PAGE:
Black musicians deserve to be recognized and celebrated as an integral part of Nashville’s music history. But even as we remember the triumphs of these creators, it’s important to keep historical context in mind.
Segregation wasn’t outlawed until 93 years after the Fisk Jubilee Singers’ first tour. And Black Americans weren’t granted the right to vote — courtesy of the 15th Amendment — until a year later.
This timeline adds yet another layer to the Fisk Jubilee Singers’ remarkable legacy.
As we celebrate their most notable performances, we shouldn’t gloss over the fact that these talented students started performing in a post-Civil War and Jim Crow era.
In spite of this, the Fisk Jubilee Singers continued to perform for audiences near and far.
While they have certainly made a mark on Music City, the impact of their music has been felt internationally as well.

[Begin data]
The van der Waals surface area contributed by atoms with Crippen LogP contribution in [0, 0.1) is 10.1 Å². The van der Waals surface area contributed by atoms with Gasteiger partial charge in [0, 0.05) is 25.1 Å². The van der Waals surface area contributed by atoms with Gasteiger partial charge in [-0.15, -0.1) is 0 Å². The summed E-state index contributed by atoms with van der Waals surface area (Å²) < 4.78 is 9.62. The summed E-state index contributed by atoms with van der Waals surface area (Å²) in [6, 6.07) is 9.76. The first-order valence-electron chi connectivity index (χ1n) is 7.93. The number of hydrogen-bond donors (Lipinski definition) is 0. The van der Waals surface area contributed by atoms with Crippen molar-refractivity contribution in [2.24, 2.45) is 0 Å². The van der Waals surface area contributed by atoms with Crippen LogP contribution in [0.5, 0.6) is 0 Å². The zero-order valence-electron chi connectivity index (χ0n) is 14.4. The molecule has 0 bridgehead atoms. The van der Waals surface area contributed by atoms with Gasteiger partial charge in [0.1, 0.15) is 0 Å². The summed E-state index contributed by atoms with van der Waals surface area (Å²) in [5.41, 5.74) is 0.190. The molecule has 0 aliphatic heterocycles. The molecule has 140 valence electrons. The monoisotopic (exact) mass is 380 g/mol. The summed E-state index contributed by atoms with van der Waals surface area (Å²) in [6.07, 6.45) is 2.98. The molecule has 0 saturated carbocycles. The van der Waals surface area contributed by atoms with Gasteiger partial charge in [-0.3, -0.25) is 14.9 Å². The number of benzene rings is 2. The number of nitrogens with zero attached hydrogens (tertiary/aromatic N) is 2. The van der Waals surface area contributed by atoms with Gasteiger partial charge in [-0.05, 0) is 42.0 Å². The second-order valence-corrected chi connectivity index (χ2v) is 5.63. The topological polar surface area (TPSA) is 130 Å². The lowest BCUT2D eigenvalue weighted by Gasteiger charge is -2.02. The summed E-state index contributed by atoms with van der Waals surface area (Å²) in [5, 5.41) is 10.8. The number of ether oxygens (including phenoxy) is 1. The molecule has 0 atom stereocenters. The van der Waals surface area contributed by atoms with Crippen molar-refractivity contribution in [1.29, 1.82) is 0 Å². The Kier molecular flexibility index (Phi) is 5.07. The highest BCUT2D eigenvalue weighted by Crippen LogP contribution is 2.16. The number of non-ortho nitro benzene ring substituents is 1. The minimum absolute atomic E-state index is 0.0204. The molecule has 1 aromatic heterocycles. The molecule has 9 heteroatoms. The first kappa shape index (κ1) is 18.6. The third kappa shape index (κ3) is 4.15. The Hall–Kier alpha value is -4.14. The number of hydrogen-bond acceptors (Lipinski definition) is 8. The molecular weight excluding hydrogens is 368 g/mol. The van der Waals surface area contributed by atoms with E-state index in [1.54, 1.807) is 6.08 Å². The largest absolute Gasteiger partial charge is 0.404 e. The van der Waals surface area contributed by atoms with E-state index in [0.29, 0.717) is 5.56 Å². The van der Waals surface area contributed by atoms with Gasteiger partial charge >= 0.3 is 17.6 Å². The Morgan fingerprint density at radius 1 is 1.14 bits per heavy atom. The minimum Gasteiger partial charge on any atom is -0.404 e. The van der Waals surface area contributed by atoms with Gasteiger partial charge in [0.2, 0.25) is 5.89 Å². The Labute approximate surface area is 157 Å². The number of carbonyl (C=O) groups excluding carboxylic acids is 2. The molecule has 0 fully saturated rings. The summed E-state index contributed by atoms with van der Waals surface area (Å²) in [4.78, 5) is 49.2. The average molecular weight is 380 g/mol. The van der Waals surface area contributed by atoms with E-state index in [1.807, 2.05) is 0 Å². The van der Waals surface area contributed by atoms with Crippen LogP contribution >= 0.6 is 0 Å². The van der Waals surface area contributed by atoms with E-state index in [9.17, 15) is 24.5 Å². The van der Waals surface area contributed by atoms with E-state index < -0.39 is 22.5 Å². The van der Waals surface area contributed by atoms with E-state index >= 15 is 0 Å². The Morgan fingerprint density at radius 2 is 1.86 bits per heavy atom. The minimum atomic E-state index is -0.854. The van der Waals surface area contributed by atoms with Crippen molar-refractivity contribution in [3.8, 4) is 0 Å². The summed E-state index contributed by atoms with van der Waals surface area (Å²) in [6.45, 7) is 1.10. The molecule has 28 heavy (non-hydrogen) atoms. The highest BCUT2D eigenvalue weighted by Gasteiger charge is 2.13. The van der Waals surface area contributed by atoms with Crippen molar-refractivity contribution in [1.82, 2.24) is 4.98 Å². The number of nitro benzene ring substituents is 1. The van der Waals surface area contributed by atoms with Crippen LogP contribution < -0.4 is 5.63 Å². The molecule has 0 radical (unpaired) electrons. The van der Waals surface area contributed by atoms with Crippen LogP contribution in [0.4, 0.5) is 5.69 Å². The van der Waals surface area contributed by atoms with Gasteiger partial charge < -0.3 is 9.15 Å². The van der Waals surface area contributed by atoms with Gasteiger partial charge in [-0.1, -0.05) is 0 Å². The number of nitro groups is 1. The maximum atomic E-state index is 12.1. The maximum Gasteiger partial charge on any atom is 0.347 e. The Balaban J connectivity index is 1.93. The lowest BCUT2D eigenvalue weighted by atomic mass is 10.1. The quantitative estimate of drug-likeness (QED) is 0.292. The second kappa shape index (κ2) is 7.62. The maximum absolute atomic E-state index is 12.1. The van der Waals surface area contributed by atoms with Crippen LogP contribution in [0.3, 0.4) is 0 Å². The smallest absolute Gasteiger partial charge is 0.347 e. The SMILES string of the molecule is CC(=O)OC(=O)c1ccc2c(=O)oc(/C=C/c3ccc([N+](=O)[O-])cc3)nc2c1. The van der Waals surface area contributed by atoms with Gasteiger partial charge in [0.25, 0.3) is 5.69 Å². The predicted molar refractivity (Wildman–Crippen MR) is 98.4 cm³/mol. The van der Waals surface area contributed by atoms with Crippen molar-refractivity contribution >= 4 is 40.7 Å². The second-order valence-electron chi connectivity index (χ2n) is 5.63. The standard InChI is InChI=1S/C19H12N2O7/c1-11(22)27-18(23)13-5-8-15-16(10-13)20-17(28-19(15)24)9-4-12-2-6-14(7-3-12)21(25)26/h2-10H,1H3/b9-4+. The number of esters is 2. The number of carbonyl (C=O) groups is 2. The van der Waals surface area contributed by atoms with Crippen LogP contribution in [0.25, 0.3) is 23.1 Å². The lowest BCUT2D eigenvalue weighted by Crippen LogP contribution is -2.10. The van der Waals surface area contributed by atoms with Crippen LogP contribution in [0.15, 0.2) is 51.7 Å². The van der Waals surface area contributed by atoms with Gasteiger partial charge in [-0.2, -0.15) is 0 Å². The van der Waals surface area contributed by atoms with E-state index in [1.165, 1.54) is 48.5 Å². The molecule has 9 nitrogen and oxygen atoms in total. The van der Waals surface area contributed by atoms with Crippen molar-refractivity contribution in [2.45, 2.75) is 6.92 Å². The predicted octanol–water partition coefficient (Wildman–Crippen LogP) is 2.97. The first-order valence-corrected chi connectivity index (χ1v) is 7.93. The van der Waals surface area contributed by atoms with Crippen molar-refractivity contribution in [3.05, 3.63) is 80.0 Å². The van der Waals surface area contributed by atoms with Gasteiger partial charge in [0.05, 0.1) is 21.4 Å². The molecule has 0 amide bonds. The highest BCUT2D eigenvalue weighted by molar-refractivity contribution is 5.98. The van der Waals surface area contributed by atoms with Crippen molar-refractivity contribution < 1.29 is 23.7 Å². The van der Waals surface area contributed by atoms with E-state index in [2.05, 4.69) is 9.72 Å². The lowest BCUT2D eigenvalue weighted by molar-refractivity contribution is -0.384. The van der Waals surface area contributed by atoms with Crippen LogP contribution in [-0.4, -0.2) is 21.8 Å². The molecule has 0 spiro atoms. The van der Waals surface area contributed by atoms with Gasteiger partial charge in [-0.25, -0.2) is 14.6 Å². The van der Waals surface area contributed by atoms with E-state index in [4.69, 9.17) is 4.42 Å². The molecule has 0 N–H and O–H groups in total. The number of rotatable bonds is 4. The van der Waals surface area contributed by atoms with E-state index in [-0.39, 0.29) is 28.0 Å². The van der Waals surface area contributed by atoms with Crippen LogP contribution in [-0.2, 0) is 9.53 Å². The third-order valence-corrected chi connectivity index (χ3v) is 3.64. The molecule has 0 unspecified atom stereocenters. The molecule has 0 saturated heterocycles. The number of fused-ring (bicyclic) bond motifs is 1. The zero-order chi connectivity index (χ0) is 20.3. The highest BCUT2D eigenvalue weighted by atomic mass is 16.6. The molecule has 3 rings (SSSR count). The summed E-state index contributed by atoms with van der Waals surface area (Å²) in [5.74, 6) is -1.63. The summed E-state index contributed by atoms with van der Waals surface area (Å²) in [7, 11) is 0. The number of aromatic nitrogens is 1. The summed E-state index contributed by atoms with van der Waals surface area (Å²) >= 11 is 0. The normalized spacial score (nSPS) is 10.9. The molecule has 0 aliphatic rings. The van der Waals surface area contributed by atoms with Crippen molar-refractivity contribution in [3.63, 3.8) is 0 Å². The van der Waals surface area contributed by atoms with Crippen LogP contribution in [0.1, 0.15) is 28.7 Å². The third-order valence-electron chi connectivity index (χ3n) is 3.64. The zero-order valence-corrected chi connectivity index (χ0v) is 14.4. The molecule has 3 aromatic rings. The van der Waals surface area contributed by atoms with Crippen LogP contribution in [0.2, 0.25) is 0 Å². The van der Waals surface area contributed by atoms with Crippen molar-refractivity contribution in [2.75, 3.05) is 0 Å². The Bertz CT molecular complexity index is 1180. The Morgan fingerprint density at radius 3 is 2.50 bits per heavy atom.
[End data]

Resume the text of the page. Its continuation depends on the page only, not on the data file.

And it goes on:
Richard Hawley, Town Hall Birmingham’s Head of Artistic Programming, had this to say about the Fisk Jubilee Singers before the group started their 2015 tour in England:
“They are without doubt responsible for introducing the Black Oral Tradition to the U.K., and are therefore responsible, certainly in part, for the enormous diversity of music we now have in this country.”
The next generations of Fisk Jubilee Singers will contribute and shape Nashville’s music scene much like the generations before them.
As of 2021, Nashville is now home to the National Museum of African American Music — a museum that was reportedly 20 years in the making.
By creating a space to honor Black artists, the Nashville community is taking intentional strides to celebrate the diverse history of Music City and the music industry as a whole.